Wanting to increase yields and looking to other farmers such as Kip Cullers for information, some of the University of Nebraska's on-farm research producers decided to test whether applying sugar to their crops would be beneficial.
Nebraska On-Farm Research Corn Results
Using the application rates that Missouri farmer Kip Cullers uses, one Clay County producer applied 3 lb of sugar per 10 gallons of water at V7-V8 on corn in 2010 and 2011. (He purchased a pallet of cane or beet sugar from the local grocery store.) While Cullers tank-mixed the sugar solution with a post-herbicide application like glyphosate, the Clay County producer opted not to. To simulate any effect from the water application or driving through the field, he drove through the untreated check spraying water only.
Two years of research results showed no significant increase in yield. However, there was a noticeable difference in standability at harvest. This producer did not apply a foliar fungicide either year. When it came to harvest, this producer needed the reel in 2010 for the untreated check. Stalk rot ratings were taken using the pinch test two weeks prior to harvest. To him, the $1.25/acre of sugar was worth it to improve standability, even if yield was not significantly improved. The full study can be viewed here.
Several York County producers also tested this with one producer finding a non-statistical 2 bu/ac yield difference with the check yielding better while the other producers found a statisically significant 2 bu/ac increase to the sugar treatment. Another producer in Hamilton County is testing this using the corn product he grows. He is using 1 quart of corn sugar (high fructose corn syrup) per 10 gallons of water applied at V7-V8.
In 2012, a small plot study was conducted at UNL's South Central Ag Lab near Clay Center to determine any differences between sugar application, fungicide application, and untreated check in corn. All treatments were applied at R2. Because of the drought in 2012, there was minimal disease pressure, thus there were no significant differences between the three treatments regarding area under the disease progress curve. The untreated check did show the most stalk rot (via the push lodging test). The sugar application reduced the lodging rating by half and the fungicide application showed the lowest lodging rating. For yield, there were no significant yield differences with the untreated check yielding the most, followed by the fungicide and sugar applications. The entire study report can be found here.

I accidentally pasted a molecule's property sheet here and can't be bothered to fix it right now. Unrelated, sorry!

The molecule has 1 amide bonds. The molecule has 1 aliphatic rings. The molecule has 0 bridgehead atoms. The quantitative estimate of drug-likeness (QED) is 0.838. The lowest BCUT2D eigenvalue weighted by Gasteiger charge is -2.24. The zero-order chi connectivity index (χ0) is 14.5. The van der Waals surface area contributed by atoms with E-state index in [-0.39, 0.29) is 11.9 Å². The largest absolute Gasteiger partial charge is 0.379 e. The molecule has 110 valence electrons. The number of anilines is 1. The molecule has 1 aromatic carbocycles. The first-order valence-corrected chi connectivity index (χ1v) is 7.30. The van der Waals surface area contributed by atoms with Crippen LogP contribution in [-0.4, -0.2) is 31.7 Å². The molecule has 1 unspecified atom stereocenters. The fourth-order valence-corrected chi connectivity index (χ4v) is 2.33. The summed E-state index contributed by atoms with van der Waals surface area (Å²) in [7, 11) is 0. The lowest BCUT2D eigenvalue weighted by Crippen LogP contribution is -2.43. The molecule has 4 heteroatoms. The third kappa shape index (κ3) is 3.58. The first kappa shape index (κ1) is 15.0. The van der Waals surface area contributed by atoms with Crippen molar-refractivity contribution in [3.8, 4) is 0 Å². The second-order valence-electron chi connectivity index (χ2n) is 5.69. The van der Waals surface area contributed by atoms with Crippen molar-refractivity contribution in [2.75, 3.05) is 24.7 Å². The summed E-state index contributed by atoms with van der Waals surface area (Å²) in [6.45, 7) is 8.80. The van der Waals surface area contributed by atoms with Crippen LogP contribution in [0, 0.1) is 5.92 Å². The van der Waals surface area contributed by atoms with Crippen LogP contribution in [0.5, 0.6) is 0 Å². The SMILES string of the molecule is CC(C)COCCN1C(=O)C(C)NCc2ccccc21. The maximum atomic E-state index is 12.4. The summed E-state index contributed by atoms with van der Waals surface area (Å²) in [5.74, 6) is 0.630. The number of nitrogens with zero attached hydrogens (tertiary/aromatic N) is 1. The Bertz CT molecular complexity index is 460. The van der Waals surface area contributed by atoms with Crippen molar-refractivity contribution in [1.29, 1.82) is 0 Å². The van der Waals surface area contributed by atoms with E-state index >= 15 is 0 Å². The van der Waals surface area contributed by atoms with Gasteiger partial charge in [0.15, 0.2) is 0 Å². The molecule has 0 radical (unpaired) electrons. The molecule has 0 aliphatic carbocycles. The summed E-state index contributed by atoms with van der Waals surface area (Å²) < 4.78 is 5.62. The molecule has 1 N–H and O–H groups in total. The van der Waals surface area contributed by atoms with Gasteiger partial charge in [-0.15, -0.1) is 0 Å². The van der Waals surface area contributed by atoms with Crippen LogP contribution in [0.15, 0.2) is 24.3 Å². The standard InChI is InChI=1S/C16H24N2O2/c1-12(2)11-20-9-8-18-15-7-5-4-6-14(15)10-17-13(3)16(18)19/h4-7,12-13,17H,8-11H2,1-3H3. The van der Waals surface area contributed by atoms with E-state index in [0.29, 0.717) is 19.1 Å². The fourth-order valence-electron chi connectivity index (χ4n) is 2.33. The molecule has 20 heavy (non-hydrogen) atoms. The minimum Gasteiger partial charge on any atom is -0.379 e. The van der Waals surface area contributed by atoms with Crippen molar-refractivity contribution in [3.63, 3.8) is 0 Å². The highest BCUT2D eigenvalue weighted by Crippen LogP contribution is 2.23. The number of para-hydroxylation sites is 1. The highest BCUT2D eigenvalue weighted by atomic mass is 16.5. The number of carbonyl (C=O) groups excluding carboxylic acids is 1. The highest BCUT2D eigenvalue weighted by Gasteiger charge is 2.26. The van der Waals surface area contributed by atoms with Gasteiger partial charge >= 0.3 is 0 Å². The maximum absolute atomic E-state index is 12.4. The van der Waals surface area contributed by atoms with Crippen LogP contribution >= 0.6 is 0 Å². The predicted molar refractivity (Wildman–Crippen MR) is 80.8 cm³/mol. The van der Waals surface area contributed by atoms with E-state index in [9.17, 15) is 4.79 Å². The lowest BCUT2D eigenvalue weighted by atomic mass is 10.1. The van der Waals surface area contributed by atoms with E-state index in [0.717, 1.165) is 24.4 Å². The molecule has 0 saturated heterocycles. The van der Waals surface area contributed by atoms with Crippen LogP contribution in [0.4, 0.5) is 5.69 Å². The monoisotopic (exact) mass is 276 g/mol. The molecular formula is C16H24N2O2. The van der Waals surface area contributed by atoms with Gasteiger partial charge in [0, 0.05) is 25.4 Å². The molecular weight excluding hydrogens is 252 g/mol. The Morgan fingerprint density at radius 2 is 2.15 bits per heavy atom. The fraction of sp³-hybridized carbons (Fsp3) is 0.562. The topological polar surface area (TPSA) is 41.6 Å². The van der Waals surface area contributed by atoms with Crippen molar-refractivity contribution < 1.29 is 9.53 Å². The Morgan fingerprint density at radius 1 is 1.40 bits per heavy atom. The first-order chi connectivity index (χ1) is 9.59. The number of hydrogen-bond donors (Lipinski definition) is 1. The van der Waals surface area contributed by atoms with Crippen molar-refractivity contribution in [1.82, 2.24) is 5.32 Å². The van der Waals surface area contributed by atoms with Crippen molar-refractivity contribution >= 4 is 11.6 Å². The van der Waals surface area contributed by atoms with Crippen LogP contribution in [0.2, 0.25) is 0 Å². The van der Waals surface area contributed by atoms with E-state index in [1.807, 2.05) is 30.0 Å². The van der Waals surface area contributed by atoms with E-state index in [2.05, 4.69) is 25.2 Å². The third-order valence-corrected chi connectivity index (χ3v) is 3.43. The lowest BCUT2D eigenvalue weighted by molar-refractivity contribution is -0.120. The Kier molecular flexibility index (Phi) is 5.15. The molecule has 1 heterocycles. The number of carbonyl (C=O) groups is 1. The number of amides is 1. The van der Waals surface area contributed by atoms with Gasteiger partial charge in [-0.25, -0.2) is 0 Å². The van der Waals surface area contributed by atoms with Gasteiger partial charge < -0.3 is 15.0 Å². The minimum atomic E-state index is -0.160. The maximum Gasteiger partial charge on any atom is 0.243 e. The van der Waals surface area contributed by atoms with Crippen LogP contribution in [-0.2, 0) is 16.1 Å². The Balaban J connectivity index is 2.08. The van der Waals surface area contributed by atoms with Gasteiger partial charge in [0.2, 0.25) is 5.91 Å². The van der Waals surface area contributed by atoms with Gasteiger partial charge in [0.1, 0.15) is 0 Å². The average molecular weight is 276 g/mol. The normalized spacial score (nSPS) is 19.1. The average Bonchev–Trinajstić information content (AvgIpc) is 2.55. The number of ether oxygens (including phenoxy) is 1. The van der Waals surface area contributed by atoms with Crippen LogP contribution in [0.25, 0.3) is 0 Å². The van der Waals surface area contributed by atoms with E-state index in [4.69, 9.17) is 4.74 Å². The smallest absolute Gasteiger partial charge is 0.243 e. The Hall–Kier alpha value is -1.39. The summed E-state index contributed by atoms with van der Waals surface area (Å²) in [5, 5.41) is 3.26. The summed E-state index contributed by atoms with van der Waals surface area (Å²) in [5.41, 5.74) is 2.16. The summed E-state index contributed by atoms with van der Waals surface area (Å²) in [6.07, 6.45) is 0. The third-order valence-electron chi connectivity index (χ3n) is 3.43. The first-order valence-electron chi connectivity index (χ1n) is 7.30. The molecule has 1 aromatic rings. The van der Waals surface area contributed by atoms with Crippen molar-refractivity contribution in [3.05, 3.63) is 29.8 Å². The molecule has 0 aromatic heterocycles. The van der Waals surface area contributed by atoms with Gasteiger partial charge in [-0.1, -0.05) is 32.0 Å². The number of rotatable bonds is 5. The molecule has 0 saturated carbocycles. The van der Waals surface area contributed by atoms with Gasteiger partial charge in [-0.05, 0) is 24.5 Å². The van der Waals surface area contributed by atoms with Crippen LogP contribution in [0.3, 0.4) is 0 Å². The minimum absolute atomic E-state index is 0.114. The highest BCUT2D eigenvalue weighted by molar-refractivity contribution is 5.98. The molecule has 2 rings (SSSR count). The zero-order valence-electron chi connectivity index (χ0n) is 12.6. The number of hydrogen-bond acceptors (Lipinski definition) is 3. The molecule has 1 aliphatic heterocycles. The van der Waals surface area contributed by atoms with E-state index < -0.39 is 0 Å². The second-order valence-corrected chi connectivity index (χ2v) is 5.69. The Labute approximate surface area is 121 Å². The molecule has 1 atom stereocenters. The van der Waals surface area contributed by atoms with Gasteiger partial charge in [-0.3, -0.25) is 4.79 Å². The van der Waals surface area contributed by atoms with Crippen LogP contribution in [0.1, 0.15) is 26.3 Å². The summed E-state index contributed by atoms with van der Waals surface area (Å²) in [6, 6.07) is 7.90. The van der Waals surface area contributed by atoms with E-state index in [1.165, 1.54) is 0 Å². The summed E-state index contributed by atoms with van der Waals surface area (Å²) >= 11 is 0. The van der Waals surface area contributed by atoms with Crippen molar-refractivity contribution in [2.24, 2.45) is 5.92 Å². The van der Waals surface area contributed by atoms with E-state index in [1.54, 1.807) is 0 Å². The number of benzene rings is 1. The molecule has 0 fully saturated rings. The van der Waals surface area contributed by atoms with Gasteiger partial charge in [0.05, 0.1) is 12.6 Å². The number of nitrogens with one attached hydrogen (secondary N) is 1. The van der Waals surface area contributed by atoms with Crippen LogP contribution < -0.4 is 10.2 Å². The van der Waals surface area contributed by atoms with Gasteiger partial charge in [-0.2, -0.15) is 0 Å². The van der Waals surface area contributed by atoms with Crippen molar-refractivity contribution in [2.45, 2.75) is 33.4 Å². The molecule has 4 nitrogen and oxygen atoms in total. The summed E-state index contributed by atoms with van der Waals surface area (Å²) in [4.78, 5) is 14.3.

In soybeans we have had producers apply 3 lb of sugar in 10 gallons of water at R3 (beginning pod). In all years, there have been no significant differences in yield. Lodging ratings were not taken as that can be variety and water dependent.
Other research has shown that applying sugar to crops increases the numbers of beneficial insects in those fields. South Dakota research entomologists showed that lady beetles benefited from a combination of prey and non-prey foods. In a follow-up study, these entomologists applied sugar sprays to soybeans and quantified the frequency of sugar feeding by analyzing the gut contents of common lady beetles in three states. They found all the tested lady beetles regularly consumed sugar-like nectar in soybean fields, even when it wasn't applied as a supplement. They also found more lady beetles in the sugar treated plots compared to the untreated plots.
At this time we can't explain the standability effect we're seeing from our sugar applications to corn. Our hypothesis is that early application of sugar to corn is increasing beneficial microbes that may be keeping the exposed brace roots and stalks healthier. We hope to conduct more research in the future to answer this question.
The application of sugar to corn and soybeans has not always shown increased yield; however, in nearly all of the corn studies, sugar treated plots have shown increased stalk strength at harvest. Research has also shown an increase in the number of beneficial insects in fields where sugar was applied. Further research is needed to understand the interactions aiding stalk strength in corn.